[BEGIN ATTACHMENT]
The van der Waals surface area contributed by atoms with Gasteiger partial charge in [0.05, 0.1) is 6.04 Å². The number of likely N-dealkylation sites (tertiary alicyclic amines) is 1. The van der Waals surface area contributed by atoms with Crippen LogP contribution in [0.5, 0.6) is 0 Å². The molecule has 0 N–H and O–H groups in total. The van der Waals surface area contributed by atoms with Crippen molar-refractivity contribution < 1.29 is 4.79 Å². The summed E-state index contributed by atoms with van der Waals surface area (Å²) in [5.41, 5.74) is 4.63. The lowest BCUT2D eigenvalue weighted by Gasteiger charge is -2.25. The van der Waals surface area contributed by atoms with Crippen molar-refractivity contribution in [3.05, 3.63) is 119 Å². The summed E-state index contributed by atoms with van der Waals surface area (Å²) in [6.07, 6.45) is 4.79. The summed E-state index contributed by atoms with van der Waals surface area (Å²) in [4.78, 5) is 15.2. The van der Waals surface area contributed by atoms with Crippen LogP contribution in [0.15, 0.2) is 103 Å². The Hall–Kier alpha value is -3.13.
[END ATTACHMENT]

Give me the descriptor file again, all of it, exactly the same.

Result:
The van der Waals surface area contributed by atoms with Gasteiger partial charge in [0.05, 0.1) is 6.04 Å². The number of likely N-dealkylation sites (tertiary alicyclic amines) is 1. The van der Waals surface area contributed by atoms with Crippen LogP contribution in [0.5, 0.6) is 0 Å². The molecule has 0 N–H and O–H groups in total. The van der Waals surface area contributed by atoms with Crippen molar-refractivity contribution < 1.29 is 4.79 Å². The summed E-state index contributed by atoms with van der Waals surface area (Å²) in [5.41, 5.74) is 4.63. The lowest BCUT2D eigenvalue weighted by Gasteiger charge is -2.25. The van der Waals surface area contributed by atoms with Crippen molar-refractivity contribution in [3.05, 3.63) is 119 Å². The summed E-state index contributed by atoms with van der Waals surface area (Å²) in [6.07, 6.45) is 4.79. The summed E-state index contributed by atoms with van der Waals surface area (Å²) in [4.78, 5) is 15.2. The van der Waals surface area contributed by atoms with Crippen LogP contribution in [0.15, 0.2) is 103 Å². The Hall–Kier alpha value is -3.13.